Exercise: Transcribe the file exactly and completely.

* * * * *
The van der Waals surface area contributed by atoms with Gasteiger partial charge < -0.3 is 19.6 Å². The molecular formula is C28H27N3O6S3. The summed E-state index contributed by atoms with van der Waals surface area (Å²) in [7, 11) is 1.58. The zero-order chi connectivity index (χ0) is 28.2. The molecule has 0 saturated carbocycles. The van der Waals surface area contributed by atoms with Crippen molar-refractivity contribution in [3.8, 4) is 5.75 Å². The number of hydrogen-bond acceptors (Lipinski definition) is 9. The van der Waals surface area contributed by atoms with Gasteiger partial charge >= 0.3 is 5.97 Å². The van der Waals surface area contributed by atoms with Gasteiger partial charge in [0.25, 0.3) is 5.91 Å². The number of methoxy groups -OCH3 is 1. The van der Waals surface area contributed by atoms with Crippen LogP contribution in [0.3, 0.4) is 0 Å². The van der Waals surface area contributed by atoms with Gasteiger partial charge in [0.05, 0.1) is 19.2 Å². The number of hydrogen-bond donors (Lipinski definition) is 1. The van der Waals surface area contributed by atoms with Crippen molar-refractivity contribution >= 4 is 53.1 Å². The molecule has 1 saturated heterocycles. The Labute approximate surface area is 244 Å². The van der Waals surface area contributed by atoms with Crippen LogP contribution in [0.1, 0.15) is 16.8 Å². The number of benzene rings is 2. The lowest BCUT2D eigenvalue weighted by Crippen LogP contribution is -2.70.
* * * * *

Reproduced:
The van der Waals surface area contributed by atoms with Gasteiger partial charge < -0.3 is 19.6 Å². The molecular formula is C28H27N3O6S3. The summed E-state index contributed by atoms with van der Waals surface area (Å²) in [7, 11) is 1.58. The zero-order chi connectivity index (χ0) is 28.2. The molecule has 0 saturated carbocycles. The van der Waals surface area contributed by atoms with Crippen molar-refractivity contribution in [3.8, 4) is 5.75 Å². The number of hydrogen-bond acceptors (Lipinski definition) is 9. The van der Waals surface area contributed by atoms with Gasteiger partial charge >= 0.3 is 5.97 Å². The van der Waals surface area contributed by atoms with Gasteiger partial charge in [0.25, 0.3) is 5.91 Å². The number of methoxy groups -OCH3 is 1. The van der Waals surface area contributed by atoms with Crippen LogP contribution in [0.3, 0.4) is 0 Å². The van der Waals surface area contributed by atoms with Gasteiger partial charge in [0.05, 0.1) is 19.2 Å². The number of hydrogen-bond donors (Lipinski definition) is 1. The van der Waals surface area contributed by atoms with Crippen molar-refractivity contribution >= 4 is 53.1 Å². The molecule has 1 saturated heterocycles. The Labute approximate surface area is 244 Å². The van der Waals surface area contributed by atoms with Crippen LogP contribution in [0.1, 0.15) is 16.8 Å². The number of benzene rings is 2. The lowest BCUT2D eigenvalue weighted by Crippen LogP contribution is -2.70.